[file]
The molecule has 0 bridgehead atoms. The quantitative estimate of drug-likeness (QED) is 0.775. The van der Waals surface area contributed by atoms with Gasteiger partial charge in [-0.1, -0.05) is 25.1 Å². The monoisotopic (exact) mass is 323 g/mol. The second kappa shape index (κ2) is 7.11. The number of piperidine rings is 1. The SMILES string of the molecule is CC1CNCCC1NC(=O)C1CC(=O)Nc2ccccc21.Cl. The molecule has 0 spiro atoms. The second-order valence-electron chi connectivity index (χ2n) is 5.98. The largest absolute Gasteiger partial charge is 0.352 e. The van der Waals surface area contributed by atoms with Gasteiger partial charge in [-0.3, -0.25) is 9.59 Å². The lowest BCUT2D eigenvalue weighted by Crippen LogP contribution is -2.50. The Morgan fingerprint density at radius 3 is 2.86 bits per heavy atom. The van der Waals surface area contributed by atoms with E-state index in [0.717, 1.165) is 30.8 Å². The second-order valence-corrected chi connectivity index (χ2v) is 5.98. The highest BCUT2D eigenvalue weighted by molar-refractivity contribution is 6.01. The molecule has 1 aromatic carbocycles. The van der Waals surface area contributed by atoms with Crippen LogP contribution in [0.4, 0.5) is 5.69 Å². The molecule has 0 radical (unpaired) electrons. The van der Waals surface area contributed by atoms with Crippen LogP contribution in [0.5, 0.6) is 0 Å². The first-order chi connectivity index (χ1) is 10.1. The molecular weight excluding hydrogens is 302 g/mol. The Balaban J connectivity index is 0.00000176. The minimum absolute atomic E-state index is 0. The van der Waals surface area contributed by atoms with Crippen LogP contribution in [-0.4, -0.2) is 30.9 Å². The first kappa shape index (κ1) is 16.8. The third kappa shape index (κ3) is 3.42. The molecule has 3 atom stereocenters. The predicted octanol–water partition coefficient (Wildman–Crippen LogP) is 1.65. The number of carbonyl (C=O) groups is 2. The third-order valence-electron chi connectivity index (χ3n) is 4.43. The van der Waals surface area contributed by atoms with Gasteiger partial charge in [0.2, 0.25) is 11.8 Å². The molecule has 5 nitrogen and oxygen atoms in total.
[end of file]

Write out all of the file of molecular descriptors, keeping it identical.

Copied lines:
The molecule has 0 bridgehead atoms. The quantitative estimate of drug-likeness (QED) is 0.775. The van der Waals surface area contributed by atoms with Gasteiger partial charge in [-0.1, -0.05) is 25.1 Å². The monoisotopic (exact) mass is 323 g/mol. The second kappa shape index (κ2) is 7.11. The number of piperidine rings is 1. The SMILES string of the molecule is CC1CNCCC1NC(=O)C1CC(=O)Nc2ccccc21.Cl. The molecule has 0 spiro atoms. The second-order valence-electron chi connectivity index (χ2n) is 5.98. The largest absolute Gasteiger partial charge is 0.352 e. The van der Waals surface area contributed by atoms with Gasteiger partial charge in [-0.3, -0.25) is 9.59 Å². The lowest BCUT2D eigenvalue weighted by Crippen LogP contribution is -2.50. The Morgan fingerprint density at radius 3 is 2.86 bits per heavy atom. The van der Waals surface area contributed by atoms with E-state index in [0.717, 1.165) is 30.8 Å². The second-order valence-corrected chi connectivity index (χ2v) is 5.98. The highest BCUT2D eigenvalue weighted by molar-refractivity contribution is 6.01. The molecule has 1 aromatic carbocycles. The van der Waals surface area contributed by atoms with Crippen LogP contribution in [0.4, 0.5) is 5.69 Å². The molecule has 0 radical (unpaired) electrons. The van der Waals surface area contributed by atoms with Crippen LogP contribution in [0.5, 0.6) is 0 Å². The first-order chi connectivity index (χ1) is 10.1. The molecular weight excluding hydrogens is 302 g/mol. The Balaban J connectivity index is 0.00000176. The minimum absolute atomic E-state index is 0. The van der Waals surface area contributed by atoms with Crippen LogP contribution in [-0.4, -0.2) is 30.9 Å². The first kappa shape index (κ1) is 16.8. The third kappa shape index (κ3) is 3.42. The molecule has 3 atom stereocenters. The predicted octanol–water partition coefficient (Wildman–Crippen LogP) is 1.65. The number of carbonyl (C=O) groups is 2. The third-order valence-electron chi connectivity index (χ3n) is 4.43. The van der Waals surface area contributed by atoms with Gasteiger partial charge in [0.2, 0.25) is 11.8 Å². The molecule has 5 nitrogen and oxygen atoms in total.